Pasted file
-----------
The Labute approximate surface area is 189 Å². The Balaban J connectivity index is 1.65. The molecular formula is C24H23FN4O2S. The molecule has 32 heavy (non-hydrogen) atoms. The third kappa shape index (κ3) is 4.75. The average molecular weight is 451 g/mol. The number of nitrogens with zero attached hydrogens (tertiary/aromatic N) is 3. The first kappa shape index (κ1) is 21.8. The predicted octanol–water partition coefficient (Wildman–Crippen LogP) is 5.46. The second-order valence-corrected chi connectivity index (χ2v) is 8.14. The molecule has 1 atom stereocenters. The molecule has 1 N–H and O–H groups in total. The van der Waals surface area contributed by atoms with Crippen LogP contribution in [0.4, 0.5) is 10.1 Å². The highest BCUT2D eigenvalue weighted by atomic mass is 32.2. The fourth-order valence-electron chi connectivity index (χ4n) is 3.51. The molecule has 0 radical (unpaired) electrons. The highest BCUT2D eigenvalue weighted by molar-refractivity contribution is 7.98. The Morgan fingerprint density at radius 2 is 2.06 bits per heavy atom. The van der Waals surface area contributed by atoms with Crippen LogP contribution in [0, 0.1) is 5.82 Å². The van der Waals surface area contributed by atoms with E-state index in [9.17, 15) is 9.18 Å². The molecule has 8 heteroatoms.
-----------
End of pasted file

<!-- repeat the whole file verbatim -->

The Labute approximate surface area is 189 Å². The Balaban J connectivity index is 1.65. The molecular formula is C24H23FN4O2S. The molecule has 32 heavy (non-hydrogen) atoms. The third kappa shape index (κ3) is 4.75. The average molecular weight is 451 g/mol. The number of nitrogens with zero attached hydrogens (tertiary/aromatic N) is 3. The first kappa shape index (κ1) is 21.8. The predicted octanol–water partition coefficient (Wildman–Crippen LogP) is 5.46. The second-order valence-corrected chi connectivity index (χ2v) is 8.14. The molecule has 1 atom stereocenters. The molecule has 1 N–H and O–H groups in total. The van der Waals surface area contributed by atoms with Crippen LogP contribution in [0.4, 0.5) is 10.1 Å². The highest BCUT2D eigenvalue weighted by atomic mass is 32.2. The fourth-order valence-electron chi connectivity index (χ4n) is 3.51. The molecule has 0 radical (unpaired) electrons. The highest BCUT2D eigenvalue weighted by molar-refractivity contribution is 7.98. The Morgan fingerprint density at radius 2 is 2.06 bits per heavy atom. The van der Waals surface area contributed by atoms with Crippen LogP contribution in [0, 0.1) is 5.82 Å². The van der Waals surface area contributed by atoms with E-state index in [9.17, 15) is 9.18 Å². The molecule has 8 heteroatoms.